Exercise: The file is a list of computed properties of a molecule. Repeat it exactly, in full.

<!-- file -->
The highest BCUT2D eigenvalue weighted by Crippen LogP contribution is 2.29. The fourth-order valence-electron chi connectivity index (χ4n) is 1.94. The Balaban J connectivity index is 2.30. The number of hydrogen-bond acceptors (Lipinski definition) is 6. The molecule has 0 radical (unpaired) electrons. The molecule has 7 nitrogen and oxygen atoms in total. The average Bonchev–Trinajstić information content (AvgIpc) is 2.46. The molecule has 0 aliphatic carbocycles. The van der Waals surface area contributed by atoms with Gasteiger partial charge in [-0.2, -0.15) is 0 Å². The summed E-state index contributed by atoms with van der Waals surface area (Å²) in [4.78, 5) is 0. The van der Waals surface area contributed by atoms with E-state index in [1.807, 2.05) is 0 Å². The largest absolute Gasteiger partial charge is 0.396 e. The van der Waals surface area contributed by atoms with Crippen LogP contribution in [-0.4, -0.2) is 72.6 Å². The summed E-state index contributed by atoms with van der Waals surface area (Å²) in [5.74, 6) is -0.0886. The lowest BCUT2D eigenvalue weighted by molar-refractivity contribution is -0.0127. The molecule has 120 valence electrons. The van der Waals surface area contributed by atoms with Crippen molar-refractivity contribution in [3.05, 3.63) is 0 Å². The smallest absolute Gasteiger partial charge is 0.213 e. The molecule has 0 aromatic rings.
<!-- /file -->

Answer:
The highest BCUT2D eigenvalue weighted by Crippen LogP contribution is 2.29. The fourth-order valence-electron chi connectivity index (χ4n) is 1.94. The Balaban J connectivity index is 2.30. The number of hydrogen-bond acceptors (Lipinski definition) is 6. The molecule has 0 radical (unpaired) electrons. The molecule has 7 nitrogen and oxygen atoms in total. The average Bonchev–Trinajstić information content (AvgIpc) is 2.46. The molecule has 0 aliphatic carbocycles. The van der Waals surface area contributed by atoms with Gasteiger partial charge in [-0.2, -0.15) is 0 Å². The summed E-state index contributed by atoms with van der Waals surface area (Å²) in [4.78, 5) is 0. The van der Waals surface area contributed by atoms with E-state index in [1.807, 2.05) is 0 Å². The largest absolute Gasteiger partial charge is 0.396 e. The van der Waals surface area contributed by atoms with Crippen LogP contribution in [-0.4, -0.2) is 72.6 Å². The summed E-state index contributed by atoms with van der Waals surface area (Å²) in [5.74, 6) is -0.0886. The lowest BCUT2D eigenvalue weighted by molar-refractivity contribution is -0.0127. The molecule has 120 valence electrons. The van der Waals surface area contributed by atoms with Crippen molar-refractivity contribution in [3.05, 3.63) is 0 Å². The smallest absolute Gasteiger partial charge is 0.213 e. The molecule has 0 aromatic rings.